Sardine in Outer Space is a science fictional story written by Emmanuel Guibert and drawn by Joann Sfar that’s much more goofball than y’know, serious speculation, but is also a tonne of fun. Sardine is a little girl who travels around in space with her pirate uncle Captain Yellowshoulder as they fight the terrible villain Supermuscleman in a collection of short episodes.
There’s lots of travel to one-note worlds where they deal with aliens and the stakes are always very high, loads of traps and clever escapes. It’s exactly the kind of thing I wished I’d had to read as a kid, like Spaceman Spiff adventures, but packed into a book. It’s translated from the French by Sahsa Watson but feels very natural in its voice.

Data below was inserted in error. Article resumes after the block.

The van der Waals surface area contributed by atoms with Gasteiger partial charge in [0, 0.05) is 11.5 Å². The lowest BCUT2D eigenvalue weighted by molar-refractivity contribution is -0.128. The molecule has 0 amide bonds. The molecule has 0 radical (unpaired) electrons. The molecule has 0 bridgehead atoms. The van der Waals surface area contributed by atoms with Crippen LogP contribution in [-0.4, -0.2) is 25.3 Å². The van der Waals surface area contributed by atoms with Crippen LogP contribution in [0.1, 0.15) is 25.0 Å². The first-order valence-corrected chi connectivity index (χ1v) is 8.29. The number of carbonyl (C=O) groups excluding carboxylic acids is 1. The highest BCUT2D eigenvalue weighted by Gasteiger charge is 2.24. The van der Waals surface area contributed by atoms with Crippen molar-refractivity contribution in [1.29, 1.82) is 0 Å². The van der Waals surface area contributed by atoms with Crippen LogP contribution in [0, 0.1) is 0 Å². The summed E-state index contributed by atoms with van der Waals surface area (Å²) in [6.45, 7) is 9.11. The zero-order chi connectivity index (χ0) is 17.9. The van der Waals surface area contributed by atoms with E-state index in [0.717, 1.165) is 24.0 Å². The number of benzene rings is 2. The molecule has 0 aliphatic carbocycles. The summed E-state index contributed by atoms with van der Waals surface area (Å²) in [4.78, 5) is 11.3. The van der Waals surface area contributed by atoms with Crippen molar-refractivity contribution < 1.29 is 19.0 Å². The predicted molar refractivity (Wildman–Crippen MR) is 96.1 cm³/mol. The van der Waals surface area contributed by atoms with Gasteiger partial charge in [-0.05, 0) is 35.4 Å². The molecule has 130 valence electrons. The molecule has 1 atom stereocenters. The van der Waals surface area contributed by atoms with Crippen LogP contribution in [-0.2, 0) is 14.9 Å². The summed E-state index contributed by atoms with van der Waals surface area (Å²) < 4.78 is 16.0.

Joann Sfar is of course responsible for the grownup comic The Rabbi’s Cat, but also for the kids comics Little Vampire and Dungeon which I also recommend. Sardine is much more madcap and targeting younger readers than the Dungeon series.
Grant Morrison and Frank Quitely’s All Star Superman is a good Superman book. I mean, it doesn’t shy from the craziness of Superman. He’s lifting quadrillions of tonnes and flying into the sun and yawning his way through arm-wrestling matches with other superheroes (in a story about giving Lois Lane super powers that felt more than a little condescending towards women) and doing interviews with Lex Luthor (as Clark Kent) and slowly dying.
I think the best part of this book is how the differences between Superman and Clark Kent are visually represented. They’re both huge but Kent looks flabby and Superman looks like Superman. It’s really well done. I like Grant Morrison’s weirdness so the writing was fine. It really brought out the silliness in some of the Superman conceits while taking them seriously.